OCR also stated that the school district incorrectly considered the extent to which medication mitigated the student’s impairment.  OCR pointed out that the Americans with Disabilities Amendment Act (ADAA) of 2008 prohibits the consideration of “ameliorative effects of mitigating measures,” such as medication, in determining whether or not an individual is considered to be disabled under Section 504 or Title II of the ADA.

Moreover, OCR determined that when the school district’s IEP team refused to refer the student to the District’s 504 Team the school district, in effect, determined that the student was ineligible for services under Section 504.  Therefore, the school district violated Section 504 when it failed to provide the student’s parents with notice of their procedural rights under Section 504.

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School district ran afoul with its obligation under Section 504 and the ADA when it failed to evaluate student diagnosed with diabetes

Monday, May 16th, 2011

Isle of Wight County (VA) Public Schools, 56 IDELR 111 (OCR. 2010): The Office of Civil Rights (OCR) determined that the school district violated Section 504 of the Rehabilitation Act the Americans with Disabilities Act (ADA) when it failed to evaluate a student with Type 1 diabetes for potential eligibility.  The school district had erroneously claimed it had no obligation to evaluate student due to the fact that the student’s family and/or medical caregivers never requested an evaluation.  As OCR pointed out, it is the responsibility of a school district (not a parent) to identify and evaluate any student who is believed to be a student with a disability.  Moreover, OCR stated that the school district should have conducted a manifestation meeting in order to determine whether or not a behavior resulting in a suspension and recommendation for expulsion (a threat of violence upon a teacher) was a manifestation of the student’s disability.  Although the student did not have a 504 Plan at the time of the behavior, the school district had reason to believe that he was disabled.  There was evidence that the student’s blood sugar was high at the time of the incident, and the school district never considered whether this contributed to the student’s behavior.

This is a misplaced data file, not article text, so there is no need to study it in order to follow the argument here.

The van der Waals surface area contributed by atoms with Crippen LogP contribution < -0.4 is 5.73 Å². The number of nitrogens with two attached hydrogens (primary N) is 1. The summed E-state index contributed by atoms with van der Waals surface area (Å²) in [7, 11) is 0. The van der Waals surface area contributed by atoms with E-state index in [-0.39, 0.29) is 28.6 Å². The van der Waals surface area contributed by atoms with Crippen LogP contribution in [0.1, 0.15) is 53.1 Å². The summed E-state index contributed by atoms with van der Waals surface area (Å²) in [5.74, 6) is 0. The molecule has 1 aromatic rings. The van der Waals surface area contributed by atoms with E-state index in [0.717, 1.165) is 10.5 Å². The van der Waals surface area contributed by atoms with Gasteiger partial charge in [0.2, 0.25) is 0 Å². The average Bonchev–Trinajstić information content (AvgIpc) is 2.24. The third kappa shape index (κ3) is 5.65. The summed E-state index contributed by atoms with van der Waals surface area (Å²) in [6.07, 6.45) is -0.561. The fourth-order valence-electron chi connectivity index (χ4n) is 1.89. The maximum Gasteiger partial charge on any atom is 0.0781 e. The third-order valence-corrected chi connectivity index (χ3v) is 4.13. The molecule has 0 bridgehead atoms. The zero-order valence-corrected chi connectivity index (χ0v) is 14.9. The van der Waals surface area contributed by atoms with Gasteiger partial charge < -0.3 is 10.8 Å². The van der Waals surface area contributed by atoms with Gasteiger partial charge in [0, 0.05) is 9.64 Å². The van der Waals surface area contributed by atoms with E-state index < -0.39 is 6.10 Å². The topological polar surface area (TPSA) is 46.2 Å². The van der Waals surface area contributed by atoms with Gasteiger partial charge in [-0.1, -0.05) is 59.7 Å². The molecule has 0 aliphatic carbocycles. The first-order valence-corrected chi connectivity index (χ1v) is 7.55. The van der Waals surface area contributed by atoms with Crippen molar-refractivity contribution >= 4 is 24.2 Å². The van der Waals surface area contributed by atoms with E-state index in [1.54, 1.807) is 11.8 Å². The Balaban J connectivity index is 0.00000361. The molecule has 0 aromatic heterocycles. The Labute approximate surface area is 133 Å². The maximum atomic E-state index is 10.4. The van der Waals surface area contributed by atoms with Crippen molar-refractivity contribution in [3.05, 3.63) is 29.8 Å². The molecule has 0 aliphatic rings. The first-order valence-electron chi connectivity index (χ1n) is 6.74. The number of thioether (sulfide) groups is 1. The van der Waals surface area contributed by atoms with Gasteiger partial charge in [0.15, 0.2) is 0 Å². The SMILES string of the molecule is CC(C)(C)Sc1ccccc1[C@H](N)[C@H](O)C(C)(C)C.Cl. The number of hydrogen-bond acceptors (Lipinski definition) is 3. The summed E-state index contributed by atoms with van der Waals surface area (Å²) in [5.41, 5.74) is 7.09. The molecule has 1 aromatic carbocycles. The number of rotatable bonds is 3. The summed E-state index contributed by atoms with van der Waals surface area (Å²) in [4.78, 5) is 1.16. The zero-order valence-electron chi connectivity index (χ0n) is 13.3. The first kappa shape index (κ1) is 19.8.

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School district violated Section 504 by limiting 504 Accommodation Plans to students with learning disabilities

Friday, March 25th, 2011

Union City (MI) Community Schools, 54 IDELR 131 (OCR 2009):  The Office of Civil Rights (OCR) determined that a Michigan school district violated Section 504 of the Rehabilitation Act and Title II of the Americans with Disabilities Act (ADA) when it failed to conduct a timely evaluation and denied an orthopedically impaired student a written 504 Plan because the student’s physical disability did not affect her ability to learn.  The school district erroneously cited the student’s good academic performance as a reason why she did not need a 504 Plan.  OCR also stated that the school district was under the mistaken impression that walking was not a major life activity.  OCR concluded that the student required a 504 Plan with respect to the student’s participation in physical education classes, recess, school field trips, and transportation to and from school.